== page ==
New Year’s Intentions: The New ResolutionJanuary 4, 2019
We’ve all made our fair share of New Year’s resolutions. Each year we hope to obtain lofty goals like eliminating a bad habit, taking up a new hobby, or spending more time in our communities. As the weeks roll on, we sometimes find that our goals start to become distant realities. Despite our want to make these resolutions work, we all will most likely fall short. So what is it about resolutions that are so hard to possess? What if setting a New Year’s intention rather than making a resolution is the key to a successful year?
The Difference is Intention
There is nothing wrong with setting resolutions or having the desire to make a positive change in our lives. However, focusing merely on the goal and not the journey might automatically set us up for failure. Some of our more elaborate resolutions may take time to realize, and not seeing immediate results could discourage us from continuing that specific path and before we know it we become serial resolution deserters!
What if we reframed the way that we viewed our goals and named them intentions, rather than resolutions? The difference could be magic. For example, instead of resolving to quit smoking cigarettes, we could instead set forth the intention to be more kind to our bodies. That way, our progress is what takes center stage, not just the outcome. If we slip up, there is an opportunity for self-forgiveness because our path to healing is a continuous one and does not fail just because of one mistake.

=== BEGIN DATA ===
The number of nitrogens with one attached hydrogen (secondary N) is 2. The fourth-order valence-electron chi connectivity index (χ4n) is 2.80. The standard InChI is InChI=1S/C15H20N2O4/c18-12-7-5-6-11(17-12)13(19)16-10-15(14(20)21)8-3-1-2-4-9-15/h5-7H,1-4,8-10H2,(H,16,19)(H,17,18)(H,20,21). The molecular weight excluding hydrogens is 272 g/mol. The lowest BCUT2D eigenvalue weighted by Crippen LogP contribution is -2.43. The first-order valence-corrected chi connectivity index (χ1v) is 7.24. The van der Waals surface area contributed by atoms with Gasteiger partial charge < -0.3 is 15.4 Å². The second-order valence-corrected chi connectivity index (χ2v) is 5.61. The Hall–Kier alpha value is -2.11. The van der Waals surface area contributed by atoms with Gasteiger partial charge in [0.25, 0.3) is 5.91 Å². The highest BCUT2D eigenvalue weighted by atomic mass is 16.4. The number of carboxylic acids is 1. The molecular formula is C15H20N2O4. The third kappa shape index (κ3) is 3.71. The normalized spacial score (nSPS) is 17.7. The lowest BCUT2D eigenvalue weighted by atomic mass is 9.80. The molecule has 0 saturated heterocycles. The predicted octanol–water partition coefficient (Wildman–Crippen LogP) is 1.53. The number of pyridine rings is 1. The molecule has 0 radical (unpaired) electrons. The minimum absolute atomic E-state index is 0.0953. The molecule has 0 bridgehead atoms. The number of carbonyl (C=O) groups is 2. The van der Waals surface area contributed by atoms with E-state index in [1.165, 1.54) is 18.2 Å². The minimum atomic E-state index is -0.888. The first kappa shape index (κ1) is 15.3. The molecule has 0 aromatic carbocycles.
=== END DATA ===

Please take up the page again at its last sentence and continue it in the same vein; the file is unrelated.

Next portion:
Intentions can encompass many areas of our lives simultaneously and not stick to one goal. To continue with our example, being more kind to our bodies does not only have to mean quitting smoking but could also suggest a healthier diet or self-care regimen. The possibilities for positive changes increases with genuine intention.
How To Set an Intention
Setting intentions are just as easy as setting resolutions if we’re willing to dig a little deeper. First, think of any negativity in your life that you wish to address. Examples could include a lack of connection to certain friends or family, a lack of passion, or a habit that is detrimental to our wellbeing. Once you’ve isolated the negativity, then think about what might feed into that. What lies behind the negativity could be a lack of time-management, a lack of desire for new opportunities, a strong feeling of inadequacy, etc. Once you’ve dug deeper into what feeds negative outcomes in your life, make an intention that would adequately address the root.
How To Maintain an Intention
Easy as 1-2-3? Probably not. Maintaining intentions takes work and yes—intention! The best way to ensure you are meeting your goals is to check-in with yourself and your progress. Check-ins can start as a daily process and become less and less frequent as you move forward, but how often you check in is uniquely up to you and your intention. Remember, it’s the journey towards improvement that’s important and not necessarily the outcome.
Tired of making New Year’s goals that never seem to come to fruition? Take a step back and take an in-depth look at how negativity may be forming in your life. With that extra effort, your intention to address these causes can make all the difference for your new year!